The Aimpoint PRO was a good addition to the gun, and the 16-inch barrel certainly helped in the velocity and accuracy departments. Out of the mix, the Hornady 135-grain Critical Duty load produced the best five-shot group, which measured only 2 inches at 50 yards. All of the duty loads performed well. Out of sheer curiosity, we loaded a magazine with general 115-grain ball ammo from Patriot Munitions. While there was obviously less expansion, the plain ball ammunition shot good groups as well. This garnered some nods and smiles from the instructors because budget restraints force many agencies to train with ball ammo. The fact that very little accuracy was lost made an impression.
Next up were dynamic applications. The shooters went into standard operating mode and ran the Model 9 just as they would a general patrol rifle. The rifle handled well and fed reliably. One major trend that quickly developed was the speed of engagement. Because of the easy accuracy of the rifle, shooters had to spend much less time lining up shots. Every shooter quickly became confident that their shots would be on target, and the time between targets diminished greatly. The rifle handled well, and all of the shooters ran the Stag through drills just as they would their standard patrol rifle. While the Uzi-style magazine was new to some shooters, they all quickly adapted to the straight-down design.
One interesting byproduct of a rifle chambered in a pistol caliber was an increased muzzle velocity of the 9mm round. Generally, 9mm rounds will see an increase of 230 fps in a 16-inch barrel. During vehicle engagements, the extra velocity proved to be very helpful in defeating the light metal and plastic of the car door. In testing, a ball round was fired from one side of the vehicle into the passenger-side door. While penetrating this barrier with a 9mm is common, the round maintained sufficient velocity to exit the other door on the other side of the car. This allows for greater ballistic performance on any threat inside of a vehicle.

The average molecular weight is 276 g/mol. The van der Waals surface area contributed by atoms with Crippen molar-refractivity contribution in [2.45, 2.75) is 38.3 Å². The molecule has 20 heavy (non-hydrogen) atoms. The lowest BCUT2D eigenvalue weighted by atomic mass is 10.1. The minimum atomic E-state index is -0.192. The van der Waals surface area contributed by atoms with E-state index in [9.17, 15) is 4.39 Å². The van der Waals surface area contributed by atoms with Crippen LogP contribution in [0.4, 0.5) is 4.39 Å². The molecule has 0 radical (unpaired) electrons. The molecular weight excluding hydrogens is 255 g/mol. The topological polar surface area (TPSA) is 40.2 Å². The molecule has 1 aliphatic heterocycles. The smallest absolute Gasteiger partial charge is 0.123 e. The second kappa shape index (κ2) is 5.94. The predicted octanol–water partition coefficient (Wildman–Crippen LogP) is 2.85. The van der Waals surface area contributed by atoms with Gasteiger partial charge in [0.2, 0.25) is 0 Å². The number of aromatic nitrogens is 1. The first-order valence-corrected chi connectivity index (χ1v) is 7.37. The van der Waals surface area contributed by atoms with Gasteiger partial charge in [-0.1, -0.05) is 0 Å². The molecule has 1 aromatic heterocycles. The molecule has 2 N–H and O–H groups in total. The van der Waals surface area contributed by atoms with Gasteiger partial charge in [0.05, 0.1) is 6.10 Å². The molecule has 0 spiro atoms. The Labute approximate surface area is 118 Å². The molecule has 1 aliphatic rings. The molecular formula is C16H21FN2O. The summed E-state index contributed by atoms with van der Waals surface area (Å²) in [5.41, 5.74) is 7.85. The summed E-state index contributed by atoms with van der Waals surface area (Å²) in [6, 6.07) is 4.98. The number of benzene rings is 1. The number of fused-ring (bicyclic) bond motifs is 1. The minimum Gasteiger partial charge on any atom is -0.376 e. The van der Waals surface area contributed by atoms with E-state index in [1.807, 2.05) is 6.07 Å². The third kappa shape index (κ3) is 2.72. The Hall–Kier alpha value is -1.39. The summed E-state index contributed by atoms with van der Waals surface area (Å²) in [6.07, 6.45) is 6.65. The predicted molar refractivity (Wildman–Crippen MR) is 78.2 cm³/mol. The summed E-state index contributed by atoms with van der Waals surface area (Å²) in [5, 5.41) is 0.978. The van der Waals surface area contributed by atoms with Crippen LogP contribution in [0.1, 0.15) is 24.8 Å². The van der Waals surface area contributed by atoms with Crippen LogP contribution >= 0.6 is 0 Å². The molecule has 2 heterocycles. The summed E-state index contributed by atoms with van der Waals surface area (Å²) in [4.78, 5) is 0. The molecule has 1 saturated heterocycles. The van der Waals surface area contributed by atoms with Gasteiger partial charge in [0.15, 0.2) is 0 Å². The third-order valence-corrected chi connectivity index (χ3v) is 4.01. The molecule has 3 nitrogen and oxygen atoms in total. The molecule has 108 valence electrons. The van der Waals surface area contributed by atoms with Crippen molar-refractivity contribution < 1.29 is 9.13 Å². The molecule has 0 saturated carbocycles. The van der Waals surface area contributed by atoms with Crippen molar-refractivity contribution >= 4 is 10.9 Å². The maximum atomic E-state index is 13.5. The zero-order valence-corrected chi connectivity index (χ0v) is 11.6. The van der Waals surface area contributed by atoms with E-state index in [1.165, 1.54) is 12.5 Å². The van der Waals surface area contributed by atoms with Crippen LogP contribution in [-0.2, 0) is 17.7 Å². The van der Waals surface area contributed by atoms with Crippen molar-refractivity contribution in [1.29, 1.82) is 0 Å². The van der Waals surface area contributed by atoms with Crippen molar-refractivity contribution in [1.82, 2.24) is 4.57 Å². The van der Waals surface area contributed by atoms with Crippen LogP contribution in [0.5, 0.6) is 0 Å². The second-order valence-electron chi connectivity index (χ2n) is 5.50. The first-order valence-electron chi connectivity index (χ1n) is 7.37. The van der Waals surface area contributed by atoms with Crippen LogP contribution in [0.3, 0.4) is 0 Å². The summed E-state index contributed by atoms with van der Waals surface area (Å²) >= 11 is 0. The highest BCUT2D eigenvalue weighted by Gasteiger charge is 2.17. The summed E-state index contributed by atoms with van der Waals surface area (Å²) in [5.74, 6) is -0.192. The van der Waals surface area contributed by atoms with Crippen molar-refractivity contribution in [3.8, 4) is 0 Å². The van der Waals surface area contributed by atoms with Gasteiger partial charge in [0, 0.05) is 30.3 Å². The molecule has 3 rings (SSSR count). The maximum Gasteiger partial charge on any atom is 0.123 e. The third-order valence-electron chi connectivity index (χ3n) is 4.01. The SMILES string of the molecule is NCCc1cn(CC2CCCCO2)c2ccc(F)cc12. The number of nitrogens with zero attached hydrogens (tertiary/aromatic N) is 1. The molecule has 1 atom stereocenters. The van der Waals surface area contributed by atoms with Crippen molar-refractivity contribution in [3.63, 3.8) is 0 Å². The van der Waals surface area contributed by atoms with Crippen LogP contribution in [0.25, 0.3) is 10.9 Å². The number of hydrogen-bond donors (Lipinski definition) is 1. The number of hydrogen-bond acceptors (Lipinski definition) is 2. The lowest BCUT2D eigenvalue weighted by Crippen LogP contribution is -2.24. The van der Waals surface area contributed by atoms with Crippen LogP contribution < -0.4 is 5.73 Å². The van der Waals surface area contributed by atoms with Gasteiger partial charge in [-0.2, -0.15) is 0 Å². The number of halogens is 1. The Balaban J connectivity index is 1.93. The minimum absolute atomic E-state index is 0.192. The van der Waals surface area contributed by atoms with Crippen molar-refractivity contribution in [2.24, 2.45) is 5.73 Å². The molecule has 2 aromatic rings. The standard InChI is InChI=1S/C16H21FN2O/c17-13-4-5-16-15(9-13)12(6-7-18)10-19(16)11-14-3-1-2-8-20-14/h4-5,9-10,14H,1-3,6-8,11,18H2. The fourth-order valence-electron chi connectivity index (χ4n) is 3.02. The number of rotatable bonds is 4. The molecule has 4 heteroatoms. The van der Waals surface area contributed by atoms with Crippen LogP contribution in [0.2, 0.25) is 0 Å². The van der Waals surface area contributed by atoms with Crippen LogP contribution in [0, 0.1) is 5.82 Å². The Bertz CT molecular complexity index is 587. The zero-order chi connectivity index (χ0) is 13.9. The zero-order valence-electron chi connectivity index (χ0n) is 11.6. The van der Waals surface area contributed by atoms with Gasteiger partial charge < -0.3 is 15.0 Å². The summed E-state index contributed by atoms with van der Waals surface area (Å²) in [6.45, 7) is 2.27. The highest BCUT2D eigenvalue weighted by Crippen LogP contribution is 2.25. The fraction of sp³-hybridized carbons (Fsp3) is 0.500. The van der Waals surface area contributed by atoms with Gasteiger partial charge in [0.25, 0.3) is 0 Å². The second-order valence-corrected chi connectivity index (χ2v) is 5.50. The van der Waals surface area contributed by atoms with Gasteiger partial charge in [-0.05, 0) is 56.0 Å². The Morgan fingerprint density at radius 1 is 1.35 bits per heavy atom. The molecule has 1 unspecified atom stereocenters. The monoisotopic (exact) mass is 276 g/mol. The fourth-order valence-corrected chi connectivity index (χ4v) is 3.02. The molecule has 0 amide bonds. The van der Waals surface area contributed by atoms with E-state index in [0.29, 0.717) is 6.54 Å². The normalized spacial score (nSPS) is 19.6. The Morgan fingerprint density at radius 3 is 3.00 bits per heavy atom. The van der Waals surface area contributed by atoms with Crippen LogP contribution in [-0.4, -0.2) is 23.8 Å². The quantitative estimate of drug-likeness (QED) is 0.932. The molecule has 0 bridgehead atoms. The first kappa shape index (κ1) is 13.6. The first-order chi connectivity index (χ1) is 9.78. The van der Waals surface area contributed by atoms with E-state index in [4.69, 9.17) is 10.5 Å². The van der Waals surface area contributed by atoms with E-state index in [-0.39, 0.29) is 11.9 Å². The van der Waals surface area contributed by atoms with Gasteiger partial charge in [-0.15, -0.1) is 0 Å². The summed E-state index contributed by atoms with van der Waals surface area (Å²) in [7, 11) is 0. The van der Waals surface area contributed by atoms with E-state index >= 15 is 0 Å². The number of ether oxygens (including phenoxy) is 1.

Next came shooting steel at distance. All shooters repeatedly hit the 8-inch reactive steel targets at 100 yards with ease. While being relegated to a pistol range, we were able to get hits at the maximum available distance of 250 yards on a 12-inch steel plate. While the effective ballistics of a pistol round shot at this distance are certainly debatable, this was all about seeing what was possible. At every turn, the Model 9 rose to the challenge.
While some may dismiss a rifle chambered for pistol rounds as an anomaly, they should be reminded that the .44-40 Winchester Model 1873 was one of the guns that tamed the West. Over 60 years later, the Thompson submachine gun would be one of the most influential weapons in WWII, firing a .45 ACP round. According to a Stag Arms press release, “Compared to the 5.56mm cartridge, the 9mm cartridge used in a carbine configuration is the ideal choice for short-range and self-defense use up to 200 yards due to decreased muzzle blast, decreased muzzle flash, lower recoil, reduced overpenetration and a heavier bullet. An added benefit is that you can also shoot this rifle at most pistol-caliber-only indoor ranges.”
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With the sea of guns and gear being marketed to law enforcement daily, it is difficult to stand apart. But the Stag Arms Model 9 has done just that. It proved to be a solid-performing rifle with exceptional law enforcement applications. Bringing serious accuracy and reliability with a pleasant price point, Stag Arms has hit a home run.
For more information, visit stagarms.com or call 860-229-9994.